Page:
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4/22/2022 Rep. Batista focuses on reducing mass incarceration
STATE HOUSE – Rep. José F. Batista has introduced several measures this year to help reshape Rhode Island’s approach to the criminal justice system.

Representative Batista (D-Dist. 12, Providence), who last year sponsored the legislation that created a statewide police body camera program, this year is setting his sights on reducing mass incarceration. Among the bills he is sponsoring are efforts to reform probation laws and to decriminalize the simple possession of drugs – aiming to treat addiction rather than exacerbate it through incarceration.

“Reforming our criminal justice system is an enormous task that is, realistically, going to take a lot of effort. We’re chipping away at outdated, failed approaches that impact communities like mine the hardest. I see these two bills as some of the bigger ‘chips’ that would go a long way toward helping people get on the right paths, rather than pushing them further along their downward spiral,” said Representative Batista. “Locking people up for minor violations or for their addiction creates lasting economic and social problems for them and for whole communities. Shifting our resources away from incarceration and toward alleviating poverty and advancing opportunities through education and employment would be in our state’s long term economic and social justice interests.”

The first bill (2022-H 7887) would require the setting of bail for defendants awaiting a hearing on a charge of a probation violation.

Currently, courts may order defendants held without bail for up to 10 days, not counting weekends and holidays, while they await a hearing. That means, regardless of the merits of the case against them, they can be sent to jail long enough to lose their jobs and their housing, and cause other serious problems in their lives.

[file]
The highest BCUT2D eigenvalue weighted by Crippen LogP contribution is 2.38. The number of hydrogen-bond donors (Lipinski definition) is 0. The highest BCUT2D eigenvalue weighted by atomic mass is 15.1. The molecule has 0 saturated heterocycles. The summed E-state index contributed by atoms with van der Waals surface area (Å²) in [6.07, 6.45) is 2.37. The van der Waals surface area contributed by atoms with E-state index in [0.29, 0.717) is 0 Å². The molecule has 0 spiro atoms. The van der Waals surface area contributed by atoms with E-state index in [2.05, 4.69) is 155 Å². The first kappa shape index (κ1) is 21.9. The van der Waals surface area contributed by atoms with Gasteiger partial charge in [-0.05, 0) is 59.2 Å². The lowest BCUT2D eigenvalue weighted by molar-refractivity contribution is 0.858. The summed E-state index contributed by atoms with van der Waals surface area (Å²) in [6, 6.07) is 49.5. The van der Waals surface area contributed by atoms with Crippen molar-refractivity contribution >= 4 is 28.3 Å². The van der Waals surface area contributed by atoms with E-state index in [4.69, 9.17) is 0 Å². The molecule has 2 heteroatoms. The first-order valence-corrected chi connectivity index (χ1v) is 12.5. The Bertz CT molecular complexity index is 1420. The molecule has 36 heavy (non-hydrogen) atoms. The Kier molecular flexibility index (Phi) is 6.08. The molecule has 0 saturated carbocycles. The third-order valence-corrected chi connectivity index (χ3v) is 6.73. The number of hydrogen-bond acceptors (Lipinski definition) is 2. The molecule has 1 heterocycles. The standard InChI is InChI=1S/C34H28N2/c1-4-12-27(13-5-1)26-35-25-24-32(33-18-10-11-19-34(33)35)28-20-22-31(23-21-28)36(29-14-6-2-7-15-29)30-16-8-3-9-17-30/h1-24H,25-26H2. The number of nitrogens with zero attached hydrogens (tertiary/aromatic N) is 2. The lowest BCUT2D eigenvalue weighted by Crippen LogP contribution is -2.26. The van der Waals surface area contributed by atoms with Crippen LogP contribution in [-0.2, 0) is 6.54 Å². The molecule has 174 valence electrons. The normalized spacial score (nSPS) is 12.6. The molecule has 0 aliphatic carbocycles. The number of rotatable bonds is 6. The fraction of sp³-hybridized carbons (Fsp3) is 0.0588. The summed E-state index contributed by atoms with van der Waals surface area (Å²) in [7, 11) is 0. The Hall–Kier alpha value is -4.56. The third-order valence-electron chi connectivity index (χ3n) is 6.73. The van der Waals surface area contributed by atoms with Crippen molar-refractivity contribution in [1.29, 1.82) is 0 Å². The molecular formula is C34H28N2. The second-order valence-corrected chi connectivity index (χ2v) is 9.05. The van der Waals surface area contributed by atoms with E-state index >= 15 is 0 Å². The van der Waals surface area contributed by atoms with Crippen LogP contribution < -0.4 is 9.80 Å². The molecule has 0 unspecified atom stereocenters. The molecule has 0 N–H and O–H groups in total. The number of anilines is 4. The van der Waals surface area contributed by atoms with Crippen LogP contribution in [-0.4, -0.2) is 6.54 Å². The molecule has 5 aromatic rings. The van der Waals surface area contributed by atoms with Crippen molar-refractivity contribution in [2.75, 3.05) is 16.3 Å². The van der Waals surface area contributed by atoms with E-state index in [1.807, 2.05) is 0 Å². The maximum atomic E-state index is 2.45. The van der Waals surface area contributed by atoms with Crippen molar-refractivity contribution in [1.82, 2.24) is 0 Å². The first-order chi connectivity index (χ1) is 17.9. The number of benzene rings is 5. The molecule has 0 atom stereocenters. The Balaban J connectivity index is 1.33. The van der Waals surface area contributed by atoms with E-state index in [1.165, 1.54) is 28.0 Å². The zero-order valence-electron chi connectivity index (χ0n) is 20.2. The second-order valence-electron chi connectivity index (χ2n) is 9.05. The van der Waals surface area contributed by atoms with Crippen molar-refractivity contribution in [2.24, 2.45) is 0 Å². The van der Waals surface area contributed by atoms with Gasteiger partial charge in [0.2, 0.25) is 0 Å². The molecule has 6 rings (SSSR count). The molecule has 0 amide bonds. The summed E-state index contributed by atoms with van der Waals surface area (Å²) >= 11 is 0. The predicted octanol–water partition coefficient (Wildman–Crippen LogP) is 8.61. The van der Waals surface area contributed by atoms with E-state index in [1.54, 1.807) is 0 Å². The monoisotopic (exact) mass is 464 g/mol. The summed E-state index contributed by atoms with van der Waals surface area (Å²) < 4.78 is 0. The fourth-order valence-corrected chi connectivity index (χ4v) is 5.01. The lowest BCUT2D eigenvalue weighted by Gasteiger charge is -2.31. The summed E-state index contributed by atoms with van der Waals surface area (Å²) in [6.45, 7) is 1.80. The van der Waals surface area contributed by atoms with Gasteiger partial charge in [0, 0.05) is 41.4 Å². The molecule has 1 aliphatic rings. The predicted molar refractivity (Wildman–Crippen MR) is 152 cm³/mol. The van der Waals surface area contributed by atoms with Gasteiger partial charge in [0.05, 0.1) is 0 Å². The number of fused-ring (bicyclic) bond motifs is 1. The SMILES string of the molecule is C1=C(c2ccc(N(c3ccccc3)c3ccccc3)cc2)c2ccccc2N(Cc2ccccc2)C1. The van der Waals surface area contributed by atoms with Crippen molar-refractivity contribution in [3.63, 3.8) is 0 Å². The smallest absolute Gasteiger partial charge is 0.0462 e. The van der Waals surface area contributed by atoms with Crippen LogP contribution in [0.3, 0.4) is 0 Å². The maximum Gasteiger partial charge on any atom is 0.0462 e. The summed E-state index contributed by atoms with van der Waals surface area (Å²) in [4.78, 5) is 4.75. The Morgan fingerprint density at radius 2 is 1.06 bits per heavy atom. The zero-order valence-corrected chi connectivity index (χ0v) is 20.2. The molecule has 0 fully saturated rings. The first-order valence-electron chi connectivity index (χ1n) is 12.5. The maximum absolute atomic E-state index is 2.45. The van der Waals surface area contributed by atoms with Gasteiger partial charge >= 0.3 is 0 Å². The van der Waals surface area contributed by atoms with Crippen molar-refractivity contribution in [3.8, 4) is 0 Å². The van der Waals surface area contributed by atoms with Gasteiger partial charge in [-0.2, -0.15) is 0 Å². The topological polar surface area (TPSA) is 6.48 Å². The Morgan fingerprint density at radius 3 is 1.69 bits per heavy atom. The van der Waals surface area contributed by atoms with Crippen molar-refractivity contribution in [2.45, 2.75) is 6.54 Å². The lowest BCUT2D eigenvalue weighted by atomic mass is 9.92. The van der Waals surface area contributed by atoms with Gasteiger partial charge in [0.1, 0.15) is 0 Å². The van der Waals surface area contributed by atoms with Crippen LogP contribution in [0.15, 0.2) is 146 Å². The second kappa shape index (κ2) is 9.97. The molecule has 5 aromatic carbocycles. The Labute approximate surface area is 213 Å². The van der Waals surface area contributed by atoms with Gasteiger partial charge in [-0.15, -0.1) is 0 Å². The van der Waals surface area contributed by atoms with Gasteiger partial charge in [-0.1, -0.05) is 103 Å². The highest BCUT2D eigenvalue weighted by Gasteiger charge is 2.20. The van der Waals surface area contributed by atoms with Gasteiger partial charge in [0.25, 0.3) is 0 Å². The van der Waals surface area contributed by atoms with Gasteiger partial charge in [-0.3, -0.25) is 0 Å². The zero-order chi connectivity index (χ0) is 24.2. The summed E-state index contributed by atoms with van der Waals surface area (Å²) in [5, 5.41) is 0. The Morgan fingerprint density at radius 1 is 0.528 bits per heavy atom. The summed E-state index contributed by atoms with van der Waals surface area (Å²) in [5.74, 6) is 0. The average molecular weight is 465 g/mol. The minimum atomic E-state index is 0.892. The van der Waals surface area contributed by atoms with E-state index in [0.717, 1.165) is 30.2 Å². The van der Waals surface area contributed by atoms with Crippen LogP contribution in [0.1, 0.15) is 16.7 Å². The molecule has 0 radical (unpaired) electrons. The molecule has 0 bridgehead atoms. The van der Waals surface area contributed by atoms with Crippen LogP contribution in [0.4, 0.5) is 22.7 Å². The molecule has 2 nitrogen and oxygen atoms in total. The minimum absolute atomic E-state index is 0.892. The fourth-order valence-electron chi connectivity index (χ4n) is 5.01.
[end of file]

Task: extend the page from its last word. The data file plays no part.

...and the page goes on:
At the hearing for the bill, Representative Batista, who is an attorney, gave an example of a client he had represented days ago who was accused of violating a no-contact order based on facts that clearly were not a violation. Although the judge in this particular case saw fit to grant bail, because the client was on probation when she was charged with the violation, she could have been denied bail and sent to the ACI, even if the charge itself is without merit.

The second bill (2022-H 7896) would decriminalize simple possession of all drugs, except fentanyl, in an effort to deal with drug addiction as a health problem rather than a criminal act. Under the bill, simple possession of less than one ounce any drug except fentanyl would be civil violation punishable by a $100 fine for a first offense and up to $300 for subsequent offenses. Offenders would also have to complete drug counseling and community service. It would eliminate possible drug possession for personal use as a reasonable suspicion or probable cause for police searches of vehicles or premises. Selling drugs would remain criminal, but would no longer be punishable by life sentences and up to $500,000 in fines. Maximum sentences would range from one year and $10,000 fines for Schedule V drugs to 30 years and $100,000 for schedule I or II substances.

“Our justice system must catch up to what our medical community has long recognized: addiction is a disease. People who are addicted need treatment, not jail. People addicted to drugs can rack up convictions, parole, violations, and criminal records that prevent them from finding jobs and homes, fueling hopelessness and further addiction. It harms individuals and it adds up to enormous burdens on poor neighborhoods,” said Representative Batista. “The war on drugs has not helped stop drug use; it has only filled our prisons and added to the destruction that drugs cause to our communities. To reduce drug use, we need treatment, not incarceration.”

Representative Batista recognizes the scope of this problem and encourages his colleagues and the public to watch documentaries such as “13th” on Netflix or “Free Meek” on Amazon Prime to get a better understanding of how the criminal justice system works. He also recommends reading books such as “Solitary” by Albert Woodfox and “Just Mercy” by Bryan Stevenson.

Both bills are currently before the House Judiciary Committee.

For more information, contact:
Meredyth R. Whitty, Publicist
State House Room 20
Providence, RI 02903
(401) 222-1923